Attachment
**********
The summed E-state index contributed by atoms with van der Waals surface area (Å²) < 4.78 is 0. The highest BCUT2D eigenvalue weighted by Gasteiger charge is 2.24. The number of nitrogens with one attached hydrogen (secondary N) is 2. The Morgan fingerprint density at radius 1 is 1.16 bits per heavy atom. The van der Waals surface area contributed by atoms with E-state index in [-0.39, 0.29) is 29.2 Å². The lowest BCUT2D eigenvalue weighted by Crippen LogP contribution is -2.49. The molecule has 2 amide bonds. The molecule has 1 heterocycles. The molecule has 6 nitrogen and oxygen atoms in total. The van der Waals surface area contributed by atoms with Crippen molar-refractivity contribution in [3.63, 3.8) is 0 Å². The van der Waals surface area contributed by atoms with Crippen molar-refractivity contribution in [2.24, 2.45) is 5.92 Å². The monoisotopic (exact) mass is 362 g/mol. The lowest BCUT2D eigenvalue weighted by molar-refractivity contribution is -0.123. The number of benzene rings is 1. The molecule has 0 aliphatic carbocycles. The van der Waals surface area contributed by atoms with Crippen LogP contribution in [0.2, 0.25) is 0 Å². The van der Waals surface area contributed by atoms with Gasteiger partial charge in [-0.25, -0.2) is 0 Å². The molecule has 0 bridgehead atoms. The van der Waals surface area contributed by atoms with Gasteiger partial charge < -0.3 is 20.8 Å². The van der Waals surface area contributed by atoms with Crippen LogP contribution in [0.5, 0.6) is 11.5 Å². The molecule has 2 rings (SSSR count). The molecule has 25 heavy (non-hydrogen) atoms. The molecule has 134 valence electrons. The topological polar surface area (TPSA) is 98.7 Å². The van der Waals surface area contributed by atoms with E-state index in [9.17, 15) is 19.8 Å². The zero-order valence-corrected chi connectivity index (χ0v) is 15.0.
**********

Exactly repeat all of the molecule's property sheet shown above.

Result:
The summed E-state index contributed by atoms with van der Waals surface area (Å²) < 4.78 is 0. The highest BCUT2D eigenvalue weighted by Gasteiger charge is 2.24. The number of nitrogens with one attached hydrogen (secondary N) is 2. The Morgan fingerprint density at radius 1 is 1.16 bits per heavy atom. The van der Waals surface area contributed by atoms with E-state index in [-0.39, 0.29) is 29.2 Å². The lowest BCUT2D eigenvalue weighted by Crippen LogP contribution is -2.49. The molecule has 2 amide bonds. The molecule has 1 heterocycles. The molecule has 6 nitrogen and oxygen atoms in total. The van der Waals surface area contributed by atoms with Crippen molar-refractivity contribution in [3.63, 3.8) is 0 Å². The van der Waals surface area contributed by atoms with Crippen molar-refractivity contribution in [2.24, 2.45) is 5.92 Å². The monoisotopic (exact) mass is 362 g/mol. The lowest BCUT2D eigenvalue weighted by molar-refractivity contribution is -0.123. The number of benzene rings is 1. The molecule has 0 aliphatic carbocycles. The van der Waals surface area contributed by atoms with Crippen LogP contribution in [0.2, 0.25) is 0 Å². The van der Waals surface area contributed by atoms with Gasteiger partial charge in [-0.25, -0.2) is 0 Å². The molecule has 0 bridgehead atoms. The van der Waals surface area contributed by atoms with Gasteiger partial charge < -0.3 is 20.8 Å². The van der Waals surface area contributed by atoms with Crippen LogP contribution in [0.5, 0.6) is 11.5 Å². The molecule has 2 rings (SSSR count). The molecule has 25 heavy (non-hydrogen) atoms. The molecule has 134 valence electrons. The topological polar surface area (TPSA) is 98.7 Å². The van der Waals surface area contributed by atoms with E-state index in [9.17, 15) is 19.8 Å². The zero-order valence-corrected chi connectivity index (χ0v) is 15.0.